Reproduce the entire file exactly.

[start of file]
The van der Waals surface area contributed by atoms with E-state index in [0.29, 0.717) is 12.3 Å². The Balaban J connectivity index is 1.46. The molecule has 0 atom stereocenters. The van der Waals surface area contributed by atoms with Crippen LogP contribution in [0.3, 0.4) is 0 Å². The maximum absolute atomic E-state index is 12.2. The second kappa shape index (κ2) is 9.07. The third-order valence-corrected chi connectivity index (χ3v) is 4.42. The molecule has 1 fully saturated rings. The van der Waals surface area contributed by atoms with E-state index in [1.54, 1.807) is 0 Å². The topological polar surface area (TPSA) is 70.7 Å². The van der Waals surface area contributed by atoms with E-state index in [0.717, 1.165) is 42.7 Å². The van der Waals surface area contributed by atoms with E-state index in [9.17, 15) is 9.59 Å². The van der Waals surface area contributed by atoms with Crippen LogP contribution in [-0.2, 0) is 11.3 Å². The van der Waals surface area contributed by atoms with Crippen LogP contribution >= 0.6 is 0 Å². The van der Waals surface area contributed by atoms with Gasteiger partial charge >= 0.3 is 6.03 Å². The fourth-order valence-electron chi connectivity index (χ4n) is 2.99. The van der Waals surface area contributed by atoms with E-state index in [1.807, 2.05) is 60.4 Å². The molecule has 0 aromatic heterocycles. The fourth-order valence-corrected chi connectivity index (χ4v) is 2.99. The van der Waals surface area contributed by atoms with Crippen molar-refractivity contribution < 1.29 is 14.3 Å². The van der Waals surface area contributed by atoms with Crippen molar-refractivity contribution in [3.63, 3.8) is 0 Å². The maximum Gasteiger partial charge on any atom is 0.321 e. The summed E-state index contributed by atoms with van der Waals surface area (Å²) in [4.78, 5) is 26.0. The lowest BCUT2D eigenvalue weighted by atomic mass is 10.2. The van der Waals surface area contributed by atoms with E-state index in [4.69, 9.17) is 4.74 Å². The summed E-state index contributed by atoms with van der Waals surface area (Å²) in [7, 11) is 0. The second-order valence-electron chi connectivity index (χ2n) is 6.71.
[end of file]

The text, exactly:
The van der Waals surface area contributed by atoms with E-state index in [0.29, 0.717) is 12.3 Å². The Balaban J connectivity index is 1.46. The molecule has 0 atom stereocenters. The van der Waals surface area contributed by atoms with Crippen LogP contribution in [0.3, 0.4) is 0 Å². The maximum absolute atomic E-state index is 12.2. The second kappa shape index (κ2) is 9.07. The third-order valence-corrected chi connectivity index (χ3v) is 4.42. The molecule has 1 fully saturated rings. The van der Waals surface area contributed by atoms with E-state index in [1.54, 1.807) is 0 Å². The topological polar surface area (TPSA) is 70.7 Å². The van der Waals surface area contributed by atoms with E-state index in [0.717, 1.165) is 42.7 Å². The van der Waals surface area contributed by atoms with E-state index in [9.17, 15) is 9.59 Å². The van der Waals surface area contributed by atoms with Crippen LogP contribution in [-0.2, 0) is 11.3 Å². The van der Waals surface area contributed by atoms with Crippen LogP contribution >= 0.6 is 0 Å². The van der Waals surface area contributed by atoms with Gasteiger partial charge >= 0.3 is 6.03 Å². The fourth-order valence-electron chi connectivity index (χ4n) is 2.99. The van der Waals surface area contributed by atoms with E-state index in [1.807, 2.05) is 60.4 Å². The molecule has 0 aromatic heterocycles. The fourth-order valence-corrected chi connectivity index (χ4v) is 2.99. The van der Waals surface area contributed by atoms with Crippen molar-refractivity contribution < 1.29 is 14.3 Å². The van der Waals surface area contributed by atoms with Crippen molar-refractivity contribution in [3.63, 3.8) is 0 Å². The maximum Gasteiger partial charge on any atom is 0.321 e. The summed E-state index contributed by atoms with van der Waals surface area (Å²) in [4.78, 5) is 26.0. The lowest BCUT2D eigenvalue weighted by atomic mass is 10.2. The van der Waals surface area contributed by atoms with E-state index in [4.69, 9.17) is 4.74 Å². The summed E-state index contributed by atoms with van der Waals surface area (Å²) in [7, 11) is 0. The second-order valence-electron chi connectivity index (χ2n) is 6.71.